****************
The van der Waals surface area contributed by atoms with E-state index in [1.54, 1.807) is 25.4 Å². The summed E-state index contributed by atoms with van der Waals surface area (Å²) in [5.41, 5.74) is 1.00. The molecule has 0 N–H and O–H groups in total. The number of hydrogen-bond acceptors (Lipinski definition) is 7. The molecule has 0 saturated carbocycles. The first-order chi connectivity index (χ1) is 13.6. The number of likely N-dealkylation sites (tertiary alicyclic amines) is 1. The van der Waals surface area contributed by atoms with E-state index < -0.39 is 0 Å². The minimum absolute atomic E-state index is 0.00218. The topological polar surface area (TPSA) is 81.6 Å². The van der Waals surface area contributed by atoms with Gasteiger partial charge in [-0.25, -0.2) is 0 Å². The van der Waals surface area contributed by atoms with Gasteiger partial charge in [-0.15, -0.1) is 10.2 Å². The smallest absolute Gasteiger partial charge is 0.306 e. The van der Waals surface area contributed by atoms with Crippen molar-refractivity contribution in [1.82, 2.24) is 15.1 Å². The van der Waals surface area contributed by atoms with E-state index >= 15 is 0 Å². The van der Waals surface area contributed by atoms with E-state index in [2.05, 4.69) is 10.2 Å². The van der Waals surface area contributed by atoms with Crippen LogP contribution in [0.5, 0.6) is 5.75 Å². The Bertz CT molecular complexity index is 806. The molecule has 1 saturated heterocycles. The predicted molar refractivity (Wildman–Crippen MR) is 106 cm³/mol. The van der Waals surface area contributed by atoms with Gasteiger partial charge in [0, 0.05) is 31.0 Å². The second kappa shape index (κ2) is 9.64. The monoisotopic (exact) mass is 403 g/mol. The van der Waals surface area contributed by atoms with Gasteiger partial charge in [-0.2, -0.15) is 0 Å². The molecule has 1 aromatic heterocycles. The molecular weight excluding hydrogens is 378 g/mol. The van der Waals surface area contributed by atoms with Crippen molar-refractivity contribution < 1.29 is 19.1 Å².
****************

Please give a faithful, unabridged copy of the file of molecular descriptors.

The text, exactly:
The van der Waals surface area contributed by atoms with E-state index in [1.54, 1.807) is 25.4 Å². The summed E-state index contributed by atoms with van der Waals surface area (Å²) in [5.41, 5.74) is 1.00. The molecule has 0 N–H and O–H groups in total. The number of hydrogen-bond acceptors (Lipinski definition) is 7. The molecule has 0 saturated carbocycles. The first-order chi connectivity index (χ1) is 13.6. The number of likely N-dealkylation sites (tertiary alicyclic amines) is 1. The van der Waals surface area contributed by atoms with E-state index < -0.39 is 0 Å². The minimum absolute atomic E-state index is 0.00218. The topological polar surface area (TPSA) is 81.6 Å². The van der Waals surface area contributed by atoms with Gasteiger partial charge in [-0.25, -0.2) is 0 Å². The van der Waals surface area contributed by atoms with Gasteiger partial charge in [-0.15, -0.1) is 10.2 Å². The smallest absolute Gasteiger partial charge is 0.306 e. The van der Waals surface area contributed by atoms with Crippen molar-refractivity contribution in [1.82, 2.24) is 15.1 Å². The van der Waals surface area contributed by atoms with E-state index >= 15 is 0 Å². The van der Waals surface area contributed by atoms with E-state index in [2.05, 4.69) is 10.2 Å². The van der Waals surface area contributed by atoms with Crippen LogP contribution in [0.5, 0.6) is 5.75 Å². The Bertz CT molecular complexity index is 806. The molecule has 1 saturated heterocycles. The predicted molar refractivity (Wildman–Crippen MR) is 106 cm³/mol. The van der Waals surface area contributed by atoms with Gasteiger partial charge in [0, 0.05) is 31.0 Å². The second kappa shape index (κ2) is 9.64. The monoisotopic (exact) mass is 403 g/mol. The van der Waals surface area contributed by atoms with Gasteiger partial charge in [-0.2, -0.15) is 0 Å². The molecule has 1 aromatic heterocycles. The molecular weight excluding hydrogens is 378 g/mol. The van der Waals surface area contributed by atoms with Crippen molar-refractivity contribution < 1.29 is 19.1 Å².